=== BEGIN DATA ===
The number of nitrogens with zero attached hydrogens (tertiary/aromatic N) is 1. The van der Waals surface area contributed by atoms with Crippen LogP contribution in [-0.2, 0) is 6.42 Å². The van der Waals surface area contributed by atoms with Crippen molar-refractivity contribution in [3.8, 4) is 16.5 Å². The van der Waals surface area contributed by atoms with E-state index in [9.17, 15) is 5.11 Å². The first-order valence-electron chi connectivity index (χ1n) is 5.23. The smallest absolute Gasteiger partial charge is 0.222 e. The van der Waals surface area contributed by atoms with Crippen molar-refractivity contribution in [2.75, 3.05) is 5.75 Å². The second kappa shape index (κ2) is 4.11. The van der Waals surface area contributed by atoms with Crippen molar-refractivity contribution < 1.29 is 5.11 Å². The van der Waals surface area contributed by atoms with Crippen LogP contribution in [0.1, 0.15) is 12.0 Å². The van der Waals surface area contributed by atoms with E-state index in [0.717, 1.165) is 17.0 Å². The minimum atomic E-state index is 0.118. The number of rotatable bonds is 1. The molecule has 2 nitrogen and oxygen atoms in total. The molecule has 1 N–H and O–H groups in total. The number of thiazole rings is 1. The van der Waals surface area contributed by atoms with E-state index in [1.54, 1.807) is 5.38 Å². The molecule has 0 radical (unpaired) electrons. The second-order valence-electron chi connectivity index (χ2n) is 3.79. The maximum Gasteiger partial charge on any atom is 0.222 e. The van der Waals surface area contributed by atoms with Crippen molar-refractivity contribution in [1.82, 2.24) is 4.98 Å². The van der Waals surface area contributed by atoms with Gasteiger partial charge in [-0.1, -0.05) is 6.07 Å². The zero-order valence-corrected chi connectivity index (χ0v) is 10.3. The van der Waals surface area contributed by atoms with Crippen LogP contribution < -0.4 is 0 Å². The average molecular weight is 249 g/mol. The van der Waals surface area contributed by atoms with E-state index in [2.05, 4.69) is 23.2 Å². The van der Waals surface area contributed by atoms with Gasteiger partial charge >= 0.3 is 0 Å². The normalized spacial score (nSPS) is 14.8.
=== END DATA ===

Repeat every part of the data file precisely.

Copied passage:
The number of nitrogens with zero attached hydrogens (tertiary/aromatic N) is 1. The van der Waals surface area contributed by atoms with Crippen LogP contribution in [-0.2, 0) is 6.42 Å². The van der Waals surface area contributed by atoms with Crippen molar-refractivity contribution in [3.8, 4) is 16.5 Å². The van der Waals surface area contributed by atoms with E-state index in [9.17, 15) is 5.11 Å². The first-order valence-electron chi connectivity index (χ1n) is 5.23. The smallest absolute Gasteiger partial charge is 0.222 e. The van der Waals surface area contributed by atoms with Crippen molar-refractivity contribution in [2.75, 3.05) is 5.75 Å². The second kappa shape index (κ2) is 4.11. The van der Waals surface area contributed by atoms with Crippen molar-refractivity contribution < 1.29 is 5.11 Å². The van der Waals surface area contributed by atoms with Crippen LogP contribution in [0.1, 0.15) is 12.0 Å². The van der Waals surface area contributed by atoms with E-state index in [0.717, 1.165) is 17.0 Å². The minimum atomic E-state index is 0.118. The number of rotatable bonds is 1. The molecule has 2 nitrogen and oxygen atoms in total. The molecule has 1 N–H and O–H groups in total. The number of thiazole rings is 1. The van der Waals surface area contributed by atoms with E-state index in [1.54, 1.807) is 5.38 Å². The molecule has 0 radical (unpaired) electrons. The second-order valence-electron chi connectivity index (χ2n) is 3.79. The maximum Gasteiger partial charge on any atom is 0.222 e. The van der Waals surface area contributed by atoms with Crippen molar-refractivity contribution in [1.82, 2.24) is 4.98 Å². The van der Waals surface area contributed by atoms with Gasteiger partial charge in [-0.1, -0.05) is 6.07 Å². The zero-order valence-corrected chi connectivity index (χ0v) is 10.3. The van der Waals surface area contributed by atoms with Crippen LogP contribution < -0.4 is 0 Å². The average molecular weight is 249 g/mol. The van der Waals surface area contributed by atoms with E-state index in [2.05, 4.69) is 23.2 Å². The van der Waals surface area contributed by atoms with Gasteiger partial charge >= 0.3 is 0 Å². The normalized spacial score (nSPS) is 14.8.